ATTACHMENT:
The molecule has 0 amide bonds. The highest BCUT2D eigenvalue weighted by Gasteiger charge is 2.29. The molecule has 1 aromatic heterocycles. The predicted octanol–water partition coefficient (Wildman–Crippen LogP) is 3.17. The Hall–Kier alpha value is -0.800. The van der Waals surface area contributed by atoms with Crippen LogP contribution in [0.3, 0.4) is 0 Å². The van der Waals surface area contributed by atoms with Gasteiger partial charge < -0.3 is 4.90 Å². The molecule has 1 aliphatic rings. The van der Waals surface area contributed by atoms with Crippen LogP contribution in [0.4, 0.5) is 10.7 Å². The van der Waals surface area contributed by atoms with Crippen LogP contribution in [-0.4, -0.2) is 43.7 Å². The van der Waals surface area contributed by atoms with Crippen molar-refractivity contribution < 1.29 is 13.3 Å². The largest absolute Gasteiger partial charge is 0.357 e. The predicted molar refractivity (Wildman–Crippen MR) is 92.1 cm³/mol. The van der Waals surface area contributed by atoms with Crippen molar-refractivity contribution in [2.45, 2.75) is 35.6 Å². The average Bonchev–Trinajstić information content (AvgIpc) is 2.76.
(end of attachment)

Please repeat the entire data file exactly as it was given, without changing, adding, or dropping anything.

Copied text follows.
The molecule has 0 amide bonds. The highest BCUT2D eigenvalue weighted by Gasteiger charge is 2.29. The molecule has 1 aromatic heterocycles. The predicted octanol–water partition coefficient (Wildman–Crippen LogP) is 3.17. The Hall–Kier alpha value is -0.800. The van der Waals surface area contributed by atoms with Crippen LogP contribution in [0.3, 0.4) is 0 Å². The van der Waals surface area contributed by atoms with Gasteiger partial charge < -0.3 is 4.90 Å². The molecule has 1 aliphatic rings. The van der Waals surface area contributed by atoms with Crippen LogP contribution in [0.4, 0.5) is 10.7 Å². The van der Waals surface area contributed by atoms with Crippen LogP contribution in [-0.4, -0.2) is 43.7 Å². The van der Waals surface area contributed by atoms with Crippen molar-refractivity contribution < 1.29 is 13.3 Å². The largest absolute Gasteiger partial charge is 0.357 e. The predicted molar refractivity (Wildman–Crippen MR) is 92.1 cm³/mol. The van der Waals surface area contributed by atoms with Crippen molar-refractivity contribution in [2.45, 2.75) is 35.6 Å². The average Bonchev–Trinajstić information content (AvgIpc) is 2.76.